How to Sew Applique Seams on Lace

My project “Miss Fisher’s Lace Fantasy Duster” hit a snag… ba-da-boom! Pun pun pun!

No really, it did. But I figured it out.

The Art Deco-inspired lace I bought has beautiful scalloped eyelash borders on both sides. I wanted to make the most of this design, so I lined up the fronts of the duster along these motifs.

I also lined up the sleeves this way, so that the pretty scalloping would fall at bracelet length along my arms. So far, so good.

But what to do about the hems and the V-neckline? This isn’t the kind of lace where you can just trim around for the motifs – the curves go every which way. I thought about just doing a rolled hem, or using a decorative stitch on my machine to mimic the scalloping, but I really wanted that eyelash and scallop look everywhere.

Threads Magazine to the rescue! An issue from 2006 had a great tutorial on how to sew with lace. Here’s a step by step on how I made it work.

  1. Cut the pattern pieces out of the lace along the seamline as if it’s a normal piece of fabric.

2. On another piece of lace, trim carefully around the motifs, following them where they go. They might go a couple of inches away from the border. That’s fine.

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3. Lay the cut-out motifs on top of the cut edge of the pattern piece, right side of pattern piece to wrong side of lace motif, as you would for an applique. My lace was fairly thick and durable, so I just pinned the bejeezus out of it, but for a more delicate lace you may want to use some temporary fusible whatnot.

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4. Sew with a narrow zigzag along the edges of the lace motif. Follow the cuts and curves where they go, which might be pretty close or fairly far away from the raw edge of the pattern piece, depending on how the motifs lay out. This was pretty easy since I have these black edges all over the place on my lace, but you get the idea. (At least, I hope you do.)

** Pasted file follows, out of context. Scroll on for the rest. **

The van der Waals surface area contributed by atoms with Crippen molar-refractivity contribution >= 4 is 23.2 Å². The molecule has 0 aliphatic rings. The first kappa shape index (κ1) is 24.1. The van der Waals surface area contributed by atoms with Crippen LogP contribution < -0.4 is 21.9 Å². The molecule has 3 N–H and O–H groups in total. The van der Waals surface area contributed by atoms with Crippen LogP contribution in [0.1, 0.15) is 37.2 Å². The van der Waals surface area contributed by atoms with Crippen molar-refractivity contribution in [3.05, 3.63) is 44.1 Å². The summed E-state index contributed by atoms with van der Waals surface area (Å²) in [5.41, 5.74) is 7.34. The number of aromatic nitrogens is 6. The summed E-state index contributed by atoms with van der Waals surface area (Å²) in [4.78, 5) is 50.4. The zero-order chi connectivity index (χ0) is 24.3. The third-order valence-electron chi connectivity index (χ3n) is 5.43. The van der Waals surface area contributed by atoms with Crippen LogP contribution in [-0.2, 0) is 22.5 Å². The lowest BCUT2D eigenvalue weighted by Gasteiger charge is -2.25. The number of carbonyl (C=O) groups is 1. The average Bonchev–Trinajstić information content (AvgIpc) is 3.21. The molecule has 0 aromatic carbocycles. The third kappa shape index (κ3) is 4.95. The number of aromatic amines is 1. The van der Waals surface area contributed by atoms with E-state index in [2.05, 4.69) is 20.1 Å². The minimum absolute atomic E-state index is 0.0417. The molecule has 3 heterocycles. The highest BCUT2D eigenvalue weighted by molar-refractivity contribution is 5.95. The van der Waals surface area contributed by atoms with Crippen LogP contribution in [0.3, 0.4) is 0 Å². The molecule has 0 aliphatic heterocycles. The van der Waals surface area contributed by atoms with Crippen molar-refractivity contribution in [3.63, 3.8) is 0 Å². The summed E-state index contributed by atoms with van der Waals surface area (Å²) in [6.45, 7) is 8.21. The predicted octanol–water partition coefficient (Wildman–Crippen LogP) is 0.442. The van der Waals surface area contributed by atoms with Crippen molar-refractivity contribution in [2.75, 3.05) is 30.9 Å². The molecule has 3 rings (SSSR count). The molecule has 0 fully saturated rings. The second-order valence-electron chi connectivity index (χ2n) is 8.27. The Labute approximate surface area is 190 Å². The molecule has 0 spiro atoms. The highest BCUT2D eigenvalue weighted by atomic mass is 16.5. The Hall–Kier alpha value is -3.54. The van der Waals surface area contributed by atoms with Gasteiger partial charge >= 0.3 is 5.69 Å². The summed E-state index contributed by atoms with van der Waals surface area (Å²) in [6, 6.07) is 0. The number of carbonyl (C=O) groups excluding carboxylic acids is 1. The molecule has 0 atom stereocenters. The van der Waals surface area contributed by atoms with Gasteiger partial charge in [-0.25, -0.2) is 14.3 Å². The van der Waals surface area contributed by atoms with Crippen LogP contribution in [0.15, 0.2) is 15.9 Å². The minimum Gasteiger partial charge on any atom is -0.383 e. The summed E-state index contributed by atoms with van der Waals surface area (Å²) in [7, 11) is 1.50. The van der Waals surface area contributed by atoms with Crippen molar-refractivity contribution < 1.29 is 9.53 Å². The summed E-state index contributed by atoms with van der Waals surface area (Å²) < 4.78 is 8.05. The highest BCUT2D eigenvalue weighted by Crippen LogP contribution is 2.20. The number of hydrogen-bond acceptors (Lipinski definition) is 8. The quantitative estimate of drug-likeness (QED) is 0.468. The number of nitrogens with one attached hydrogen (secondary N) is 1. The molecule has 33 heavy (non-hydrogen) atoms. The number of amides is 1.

You will end up with a mess that looks like this:

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But fear not!

5. Trim away the excess on the pattern piece from the underside. It was difficult to get a good picture of this, but basically flip the whole thing over to the wrong side and feel along with your fingers for where the motif is sewn on to the pattern piece. Use some small sharp scissors to remove that excess from the raw edge of the pattern piece, leaving only the appliqued motif behind.

It takes time and patience, but in the end you get this:

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Can you see the seams? Didn’t think so! I mean, you can feel the difference but you can’t see it unless you look really closely. And who’s going to do that?

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Miss Fisher’s Lace Fantasy

I have never sewn with lace before. I don’t wear lace, actually. I mean, I donned a tiered lace Scarlett O’Hara dress for my junior prom, but that was back in the 80s when I could be forgiven for it.

But lately, I have been craving lace. Miss Fisher is to blame.

Played by Essie Davis, Phryne Fisher is the quintessential 1920s fashionista, swanning around in lace jackets and dusters as she solves crimes, saves the day and gets the men on the TV show “Miss Fisher’s Murder Mysteries.” (It’s an Australian show, available on Netflix in the US.)

I bought some Art Deco style lace from Mood Fabrics in New York:

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And I am learning how to sew lace for the first time. The red thread you see running through the center is the center back.  One of the first things you learn is to use running threads and tailor’s tacks to mark the pattern.